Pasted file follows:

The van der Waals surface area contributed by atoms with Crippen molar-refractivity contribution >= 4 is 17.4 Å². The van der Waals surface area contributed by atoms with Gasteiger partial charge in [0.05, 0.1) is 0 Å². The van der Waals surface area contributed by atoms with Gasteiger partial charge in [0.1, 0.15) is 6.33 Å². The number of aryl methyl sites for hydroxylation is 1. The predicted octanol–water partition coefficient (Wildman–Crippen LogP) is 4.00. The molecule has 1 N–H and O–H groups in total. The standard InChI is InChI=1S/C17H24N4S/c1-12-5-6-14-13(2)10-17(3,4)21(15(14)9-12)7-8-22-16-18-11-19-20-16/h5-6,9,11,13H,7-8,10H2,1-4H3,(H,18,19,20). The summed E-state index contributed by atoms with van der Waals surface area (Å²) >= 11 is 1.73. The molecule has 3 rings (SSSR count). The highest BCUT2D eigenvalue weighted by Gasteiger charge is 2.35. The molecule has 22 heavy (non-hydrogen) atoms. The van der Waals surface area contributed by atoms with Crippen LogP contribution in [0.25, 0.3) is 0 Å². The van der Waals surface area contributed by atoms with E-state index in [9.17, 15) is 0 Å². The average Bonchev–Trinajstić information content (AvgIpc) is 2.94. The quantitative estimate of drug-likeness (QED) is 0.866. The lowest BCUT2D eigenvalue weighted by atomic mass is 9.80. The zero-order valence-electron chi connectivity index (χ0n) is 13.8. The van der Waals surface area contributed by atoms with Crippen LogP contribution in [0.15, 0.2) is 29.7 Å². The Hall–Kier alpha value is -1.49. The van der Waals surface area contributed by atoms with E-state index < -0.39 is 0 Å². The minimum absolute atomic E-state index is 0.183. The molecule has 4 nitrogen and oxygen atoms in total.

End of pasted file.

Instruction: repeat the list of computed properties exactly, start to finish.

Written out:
The van der Waals surface area contributed by atoms with Crippen molar-refractivity contribution >= 4 is 17.4 Å². The van der Waals surface area contributed by atoms with Gasteiger partial charge in [0.05, 0.1) is 0 Å². The van der Waals surface area contributed by atoms with Gasteiger partial charge in [0.1, 0.15) is 6.33 Å². The number of aryl methyl sites for hydroxylation is 1. The predicted octanol–water partition coefficient (Wildman–Crippen LogP) is 4.00. The molecule has 1 N–H and O–H groups in total. The standard InChI is InChI=1S/C17H24N4S/c1-12-5-6-14-13(2)10-17(3,4)21(15(14)9-12)7-8-22-16-18-11-19-20-16/h5-6,9,11,13H,7-8,10H2,1-4H3,(H,18,19,20). The summed E-state index contributed by atoms with van der Waals surface area (Å²) >= 11 is 1.73. The molecule has 3 rings (SSSR count). The highest BCUT2D eigenvalue weighted by Gasteiger charge is 2.35. The molecule has 22 heavy (non-hydrogen) atoms. The van der Waals surface area contributed by atoms with Crippen LogP contribution in [0.25, 0.3) is 0 Å². The van der Waals surface area contributed by atoms with E-state index in [9.17, 15) is 0 Å². The average Bonchev–Trinajstić information content (AvgIpc) is 2.94. The quantitative estimate of drug-likeness (QED) is 0.866. The lowest BCUT2D eigenvalue weighted by atomic mass is 9.80. The zero-order valence-electron chi connectivity index (χ0n) is 13.8. The van der Waals surface area contributed by atoms with Crippen LogP contribution in [0.15, 0.2) is 29.7 Å². The Hall–Kier alpha value is -1.49. The van der Waals surface area contributed by atoms with E-state index < -0.39 is 0 Å². The minimum absolute atomic E-state index is 0.183. The molecule has 4 nitrogen and oxygen atoms in total.